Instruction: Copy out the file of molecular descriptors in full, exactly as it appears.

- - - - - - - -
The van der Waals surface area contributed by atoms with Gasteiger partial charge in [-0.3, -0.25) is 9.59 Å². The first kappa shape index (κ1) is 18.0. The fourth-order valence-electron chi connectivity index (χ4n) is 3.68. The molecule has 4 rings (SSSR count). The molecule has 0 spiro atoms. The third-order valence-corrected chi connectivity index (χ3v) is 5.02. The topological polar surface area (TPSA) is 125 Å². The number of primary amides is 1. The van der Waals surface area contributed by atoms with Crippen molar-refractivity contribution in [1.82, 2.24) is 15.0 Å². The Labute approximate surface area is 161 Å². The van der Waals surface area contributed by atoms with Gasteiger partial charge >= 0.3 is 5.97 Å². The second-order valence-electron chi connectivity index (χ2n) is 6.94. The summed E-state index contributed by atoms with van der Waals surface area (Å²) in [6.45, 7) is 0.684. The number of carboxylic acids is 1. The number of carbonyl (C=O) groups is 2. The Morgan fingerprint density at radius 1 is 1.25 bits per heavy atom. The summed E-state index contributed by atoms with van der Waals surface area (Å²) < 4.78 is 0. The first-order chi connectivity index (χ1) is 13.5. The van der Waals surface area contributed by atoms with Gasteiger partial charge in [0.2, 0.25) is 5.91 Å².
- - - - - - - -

The van der Waals surface area contributed by atoms with Gasteiger partial charge in [-0.3, -0.25) is 9.59 Å². The first kappa shape index (κ1) is 18.0. The fourth-order valence-electron chi connectivity index (χ4n) is 3.68. The molecule has 4 rings (SSSR count). The molecule has 0 spiro atoms. The third-order valence-corrected chi connectivity index (χ3v) is 5.02. The topological polar surface area (TPSA) is 125 Å². The number of primary amides is 1. The van der Waals surface area contributed by atoms with Crippen molar-refractivity contribution in [1.82, 2.24) is 15.0 Å². The Labute approximate surface area is 161 Å². The van der Waals surface area contributed by atoms with Gasteiger partial charge >= 0.3 is 5.97 Å². The second-order valence-electron chi connectivity index (χ2n) is 6.94. The summed E-state index contributed by atoms with van der Waals surface area (Å²) in [6.45, 7) is 0.684. The number of carboxylic acids is 1. The number of carbonyl (C=O) groups is 2. The Morgan fingerprint density at radius 1 is 1.25 bits per heavy atom. The summed E-state index contributed by atoms with van der Waals surface area (Å²) < 4.78 is 0. The first-order chi connectivity index (χ1) is 13.5. The van der Waals surface area contributed by atoms with Gasteiger partial charge in [0.2, 0.25) is 5.91 Å².